The pair agreed that the kitchen is the most crucial space to pack and unpack first, as it’s both the most difficult to organize and “the heartbeat of the house,” Shearer says. In their new series, everyone has to unpack in 36 hours, and Shearer and Teplin suggest tackling the kitchen setup as soon as possible. “It’s the crown jewel of any home—it’s where people gather, no matter how much you want them to be in the living room. So getting that space really well organized is key,” Shearer says.
Teplin adds that having a plan for what goes where is also important in the unpacking stage. “We definitely say to start with the kitchen, and systems are the most important there too.”
Set up your new home with a focus on maximizing your space
So what happens after you edit? Well, edit again. “Edits are our first step in any organizing and unpacking process,” Shearer says. “But you do get a second bite at that apple when you actually group like items together and create your categories and think, Why did I keep x, y, z?” After you edit, establish zones first for where the moving boxes will be stored and most of the unpacking will happen, and then for the household items.
Really think about where items will go in spaces, and don’t feel boxed in by the name of a room. If you’re storing toilet paper in the laundry room, consider calling it something more general and all of a sudden the possibilities of the space open up. But no matter what you call the space or what you plan on keeping in it, always be on the lookout for storage in unexpected places. “This is true for our larger houses, but it’s especially important in a smaller space,” Teplin says. “We love taking advantage of vertical space, whether that’s a wall, the back of a door, the top of a cabinet…anything we can do to increase the storage opportunities.”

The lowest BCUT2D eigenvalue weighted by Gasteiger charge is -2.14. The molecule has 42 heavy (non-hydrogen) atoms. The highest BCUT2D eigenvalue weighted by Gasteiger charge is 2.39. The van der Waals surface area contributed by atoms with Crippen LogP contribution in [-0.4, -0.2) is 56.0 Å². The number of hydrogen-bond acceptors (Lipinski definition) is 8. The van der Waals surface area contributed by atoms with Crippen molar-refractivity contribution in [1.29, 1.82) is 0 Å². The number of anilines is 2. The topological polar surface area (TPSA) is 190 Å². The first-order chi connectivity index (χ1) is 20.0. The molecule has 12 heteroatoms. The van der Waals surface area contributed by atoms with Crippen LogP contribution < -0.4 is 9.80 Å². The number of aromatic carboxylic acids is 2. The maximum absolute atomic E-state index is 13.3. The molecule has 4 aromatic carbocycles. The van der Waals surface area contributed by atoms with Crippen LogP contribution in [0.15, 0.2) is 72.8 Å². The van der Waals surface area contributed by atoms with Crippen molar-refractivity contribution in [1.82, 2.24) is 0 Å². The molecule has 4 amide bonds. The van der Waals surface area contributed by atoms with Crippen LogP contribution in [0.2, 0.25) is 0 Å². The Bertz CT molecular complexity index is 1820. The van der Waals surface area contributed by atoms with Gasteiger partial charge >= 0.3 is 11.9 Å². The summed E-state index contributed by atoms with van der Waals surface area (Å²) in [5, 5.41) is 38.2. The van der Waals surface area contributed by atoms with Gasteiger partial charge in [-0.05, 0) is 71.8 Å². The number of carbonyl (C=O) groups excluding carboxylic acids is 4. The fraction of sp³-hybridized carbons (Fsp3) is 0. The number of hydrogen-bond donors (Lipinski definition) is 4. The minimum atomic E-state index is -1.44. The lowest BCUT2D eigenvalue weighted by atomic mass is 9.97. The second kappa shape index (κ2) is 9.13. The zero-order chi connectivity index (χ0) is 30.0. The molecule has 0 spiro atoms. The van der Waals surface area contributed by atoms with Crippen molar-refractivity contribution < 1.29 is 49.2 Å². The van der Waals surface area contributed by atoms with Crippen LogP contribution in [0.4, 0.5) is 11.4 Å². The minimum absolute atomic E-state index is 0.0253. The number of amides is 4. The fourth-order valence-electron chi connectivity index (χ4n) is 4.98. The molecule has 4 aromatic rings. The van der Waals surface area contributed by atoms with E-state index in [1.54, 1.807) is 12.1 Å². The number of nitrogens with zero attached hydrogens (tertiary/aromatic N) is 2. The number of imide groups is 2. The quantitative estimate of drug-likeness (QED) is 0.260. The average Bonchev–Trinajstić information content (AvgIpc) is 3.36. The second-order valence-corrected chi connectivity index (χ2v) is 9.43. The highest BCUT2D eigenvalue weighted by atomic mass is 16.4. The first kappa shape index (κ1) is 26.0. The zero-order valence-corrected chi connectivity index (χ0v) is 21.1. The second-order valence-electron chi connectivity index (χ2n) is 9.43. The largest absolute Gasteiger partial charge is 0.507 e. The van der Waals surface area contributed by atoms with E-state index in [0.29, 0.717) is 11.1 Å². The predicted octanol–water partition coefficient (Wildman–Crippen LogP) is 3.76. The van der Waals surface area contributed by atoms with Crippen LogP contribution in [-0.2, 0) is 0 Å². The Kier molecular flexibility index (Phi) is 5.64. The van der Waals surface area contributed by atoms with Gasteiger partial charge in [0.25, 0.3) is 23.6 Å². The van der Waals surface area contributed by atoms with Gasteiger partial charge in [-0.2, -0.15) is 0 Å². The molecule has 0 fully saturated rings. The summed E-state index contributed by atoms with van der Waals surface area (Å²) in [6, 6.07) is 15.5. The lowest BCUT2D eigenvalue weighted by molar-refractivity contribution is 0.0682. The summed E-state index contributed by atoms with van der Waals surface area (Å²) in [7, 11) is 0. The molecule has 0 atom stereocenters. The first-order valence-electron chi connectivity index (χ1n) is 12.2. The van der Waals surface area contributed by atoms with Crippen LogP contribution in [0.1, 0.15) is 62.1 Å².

Remember this one essential
When asked what they would say is the most important thing to have in a move, the pair mentioned a good labeling system, but then they added something surprising: A good outlook.
“See this as an opportunity, not a chore. And if you could reframe the way that you’re thinking about the packing and the unpacking, it will change the day” Teplin says. “I know, we’re a little weird, we enjoy it as a sport, but it shouldn’t be a grievance. You get to move, you get to set up your systems, you get to improve your life. It [is] a special time.”